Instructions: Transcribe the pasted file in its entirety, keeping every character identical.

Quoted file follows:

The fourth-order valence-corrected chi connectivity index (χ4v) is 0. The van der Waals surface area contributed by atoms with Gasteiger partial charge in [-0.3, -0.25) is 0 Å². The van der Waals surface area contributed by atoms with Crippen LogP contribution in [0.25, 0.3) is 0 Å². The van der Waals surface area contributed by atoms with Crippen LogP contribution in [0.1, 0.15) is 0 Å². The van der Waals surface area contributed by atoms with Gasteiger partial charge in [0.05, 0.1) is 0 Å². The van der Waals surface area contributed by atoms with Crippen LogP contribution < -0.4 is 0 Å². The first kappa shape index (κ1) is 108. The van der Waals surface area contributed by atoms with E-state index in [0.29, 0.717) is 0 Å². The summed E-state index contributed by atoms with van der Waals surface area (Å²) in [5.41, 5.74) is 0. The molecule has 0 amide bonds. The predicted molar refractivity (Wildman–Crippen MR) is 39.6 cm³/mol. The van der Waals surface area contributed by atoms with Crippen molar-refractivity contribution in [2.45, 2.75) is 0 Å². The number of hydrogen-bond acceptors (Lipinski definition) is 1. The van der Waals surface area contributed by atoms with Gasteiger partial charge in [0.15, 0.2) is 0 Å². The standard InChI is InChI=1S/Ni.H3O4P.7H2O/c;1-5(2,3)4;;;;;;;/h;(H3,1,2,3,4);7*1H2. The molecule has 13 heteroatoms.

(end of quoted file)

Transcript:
The fourth-order valence-corrected chi connectivity index (χ4v) is 0. The van der Waals surface area contributed by atoms with Gasteiger partial charge in [-0.3, -0.25) is 0 Å². The van der Waals surface area contributed by atoms with Crippen LogP contribution in [0.25, 0.3) is 0 Å². The van der Waals surface area contributed by atoms with Crippen LogP contribution in [0.1, 0.15) is 0 Å². The van der Waals surface area contributed by atoms with Gasteiger partial charge in [0.05, 0.1) is 0 Å². The van der Waals surface area contributed by atoms with Crippen LogP contribution < -0.4 is 0 Å². The first kappa shape index (κ1) is 108. The van der Waals surface area contributed by atoms with E-state index in [0.29, 0.717) is 0 Å². The summed E-state index contributed by atoms with van der Waals surface area (Å²) in [5.41, 5.74) is 0. The molecule has 0 amide bonds. The predicted molar refractivity (Wildman–Crippen MR) is 39.6 cm³/mol. The van der Waals surface area contributed by atoms with Crippen molar-refractivity contribution in [2.45, 2.75) is 0 Å². The number of hydrogen-bond acceptors (Lipinski definition) is 1. The van der Waals surface area contributed by atoms with Gasteiger partial charge in [0.15, 0.2) is 0 Å². The standard InChI is InChI=1S/Ni.H3O4P.7H2O/c;1-5(2,3)4;;;;;;;/h;(H3,1,2,3,4);7*1H2. The molecule has 13 heteroatoms.